Apple revealed more details about its next-generation CarPlay software at a World Developers Conference on Monday, and dropped the names of some of the OEMs looking at putting it in their cars.
Ford, Honda, Jaguar Land Rover, Mercedes, Renault and Volvo are among the carmakers lined up to implement the tech giant’s upgraded infotainment software in their future cars starting next year.
Compared with the current Apple CarPlay software, which has been around since 2014, the next version will offer far more integration with the host car. Drivers using CarPlay today can access functions like music players, messaging and navigation, but have to exit the system to adjust climate settings or access other car menus, something that’s particularly annoying on vehicles where almost every control is located in the touchscreen.
But the next generation of CarPlay will also be able to display information like the vehicle’s speed and fuel levels and let the driver operate functions like the climate system without leaving the CarPlay environment. Apple’s software will also be able to take over multiple on-board screens, rather than being restricted to the main infotainment display.
That means you’ll see, and be able to interact with, Apple CarPlay through the digital instrument clusters fitted to an increasing number of cars, and potentially the passenger-side displays fitted to luxury vehicles. CarPlay 2.0 will also work with portrait screens as well as landscape-style displays.
All of which sounds entirely sensible. Currently, the difference in look and feel between Apple’s CarPlay software and your car’s can seem quite jarring. Think of it being like watching TV 25 years ago when you had about seven different remotes to operate your television, DVD player, VHS player (for those cassettes of dumb car chase films you couldn’t bear to trash) and whatever else you had plugged in.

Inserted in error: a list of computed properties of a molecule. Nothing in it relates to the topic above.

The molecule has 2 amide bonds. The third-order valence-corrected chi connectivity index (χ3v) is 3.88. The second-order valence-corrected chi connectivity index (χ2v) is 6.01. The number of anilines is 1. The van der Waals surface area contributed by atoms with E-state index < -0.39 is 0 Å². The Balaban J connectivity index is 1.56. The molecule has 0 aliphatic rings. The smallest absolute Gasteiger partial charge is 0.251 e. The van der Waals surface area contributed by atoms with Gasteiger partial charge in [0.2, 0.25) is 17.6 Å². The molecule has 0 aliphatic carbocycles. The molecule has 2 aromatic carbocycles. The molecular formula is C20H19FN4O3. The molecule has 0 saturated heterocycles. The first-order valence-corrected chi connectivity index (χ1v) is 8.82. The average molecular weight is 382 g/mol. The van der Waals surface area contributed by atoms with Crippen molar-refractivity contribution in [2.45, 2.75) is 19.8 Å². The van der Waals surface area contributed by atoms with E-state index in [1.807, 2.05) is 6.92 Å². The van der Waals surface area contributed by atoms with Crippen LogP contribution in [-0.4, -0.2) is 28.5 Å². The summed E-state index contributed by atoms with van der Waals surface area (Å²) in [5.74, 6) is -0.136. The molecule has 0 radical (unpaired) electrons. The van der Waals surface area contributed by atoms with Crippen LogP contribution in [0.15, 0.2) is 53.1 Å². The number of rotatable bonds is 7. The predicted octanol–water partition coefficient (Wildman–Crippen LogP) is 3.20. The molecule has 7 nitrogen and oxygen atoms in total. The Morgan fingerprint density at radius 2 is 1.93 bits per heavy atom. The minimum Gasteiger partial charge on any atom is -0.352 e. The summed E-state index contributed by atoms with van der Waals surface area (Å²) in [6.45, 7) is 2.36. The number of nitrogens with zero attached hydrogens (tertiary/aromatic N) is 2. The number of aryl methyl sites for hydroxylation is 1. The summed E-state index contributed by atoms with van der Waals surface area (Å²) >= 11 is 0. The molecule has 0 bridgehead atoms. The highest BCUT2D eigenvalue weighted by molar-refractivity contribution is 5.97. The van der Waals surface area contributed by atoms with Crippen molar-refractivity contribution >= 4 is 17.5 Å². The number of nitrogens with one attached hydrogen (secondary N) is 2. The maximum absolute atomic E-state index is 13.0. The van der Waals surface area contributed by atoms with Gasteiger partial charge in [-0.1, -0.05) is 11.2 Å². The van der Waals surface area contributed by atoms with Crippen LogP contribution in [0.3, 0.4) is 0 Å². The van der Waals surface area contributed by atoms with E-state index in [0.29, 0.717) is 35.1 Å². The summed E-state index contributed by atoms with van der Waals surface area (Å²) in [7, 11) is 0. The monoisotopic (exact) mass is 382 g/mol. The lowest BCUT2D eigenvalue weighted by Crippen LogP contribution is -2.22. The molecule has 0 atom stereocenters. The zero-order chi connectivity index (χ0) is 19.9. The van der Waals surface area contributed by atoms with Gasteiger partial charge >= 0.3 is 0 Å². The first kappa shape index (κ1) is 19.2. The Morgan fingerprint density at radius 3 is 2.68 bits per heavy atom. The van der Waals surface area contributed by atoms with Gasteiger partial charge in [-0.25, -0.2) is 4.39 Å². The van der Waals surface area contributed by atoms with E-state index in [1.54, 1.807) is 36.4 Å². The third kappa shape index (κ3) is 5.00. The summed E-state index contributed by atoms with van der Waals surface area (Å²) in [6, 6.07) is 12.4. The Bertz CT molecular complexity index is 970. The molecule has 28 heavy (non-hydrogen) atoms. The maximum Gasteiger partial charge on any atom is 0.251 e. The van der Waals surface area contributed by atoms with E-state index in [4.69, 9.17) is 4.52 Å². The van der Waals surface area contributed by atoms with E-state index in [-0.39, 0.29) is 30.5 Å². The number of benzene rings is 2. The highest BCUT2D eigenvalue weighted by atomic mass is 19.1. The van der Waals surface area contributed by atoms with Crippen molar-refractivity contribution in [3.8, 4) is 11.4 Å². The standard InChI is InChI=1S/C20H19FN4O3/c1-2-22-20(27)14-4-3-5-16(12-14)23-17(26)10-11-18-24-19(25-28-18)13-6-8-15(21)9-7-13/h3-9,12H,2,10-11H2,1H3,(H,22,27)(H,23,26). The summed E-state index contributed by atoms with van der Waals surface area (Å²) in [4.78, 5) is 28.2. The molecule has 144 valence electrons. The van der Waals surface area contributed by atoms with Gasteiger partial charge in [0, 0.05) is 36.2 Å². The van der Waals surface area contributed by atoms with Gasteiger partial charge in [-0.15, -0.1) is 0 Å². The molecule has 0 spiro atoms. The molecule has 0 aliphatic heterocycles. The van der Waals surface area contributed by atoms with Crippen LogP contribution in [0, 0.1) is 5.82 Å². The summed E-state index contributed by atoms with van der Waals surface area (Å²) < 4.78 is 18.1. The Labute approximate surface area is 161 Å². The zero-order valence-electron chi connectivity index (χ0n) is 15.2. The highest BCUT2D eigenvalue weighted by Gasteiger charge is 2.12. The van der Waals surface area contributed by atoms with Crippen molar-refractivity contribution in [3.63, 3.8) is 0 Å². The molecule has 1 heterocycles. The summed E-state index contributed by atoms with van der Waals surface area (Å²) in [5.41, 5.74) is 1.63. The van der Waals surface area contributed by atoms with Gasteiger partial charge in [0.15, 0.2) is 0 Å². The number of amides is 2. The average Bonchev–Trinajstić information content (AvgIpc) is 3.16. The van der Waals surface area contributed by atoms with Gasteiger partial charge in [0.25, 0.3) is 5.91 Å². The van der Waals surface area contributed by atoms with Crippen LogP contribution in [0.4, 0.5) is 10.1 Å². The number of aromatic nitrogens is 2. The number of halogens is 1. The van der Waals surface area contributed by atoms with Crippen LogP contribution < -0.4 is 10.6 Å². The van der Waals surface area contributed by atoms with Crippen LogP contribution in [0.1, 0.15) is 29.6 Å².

Are You Concerned?
But is anyone slightly concerned about the way our smartphones are creeping even further into lives that are already almost completely governed by the glass and metal computer in our pockets? We can already use our phones to unlock our cars, to display digital driving licenses for air travel, and, if you’re a woman, track your ovulation cycle. Next thing we know our phones will be advising us to up our water intake because they noticed we used five more sheets of paper than yesterday to wipe our asses.
Or maybe I’m just being cynical because although I use Apple devices, I find CarPlay too limiting so rarely use it, and am worried about it usurping some solid existing software from OEMs. We already know that smartphone connectivity is one of the most common problems cited by new vehicle owners. Leave a comment and let us know if you’re looking forward to the next generation of CarPlay or you think it’s the Devil’s Work and you’ll stick to your Nokia 3310 and hand-cranked Ford Model T.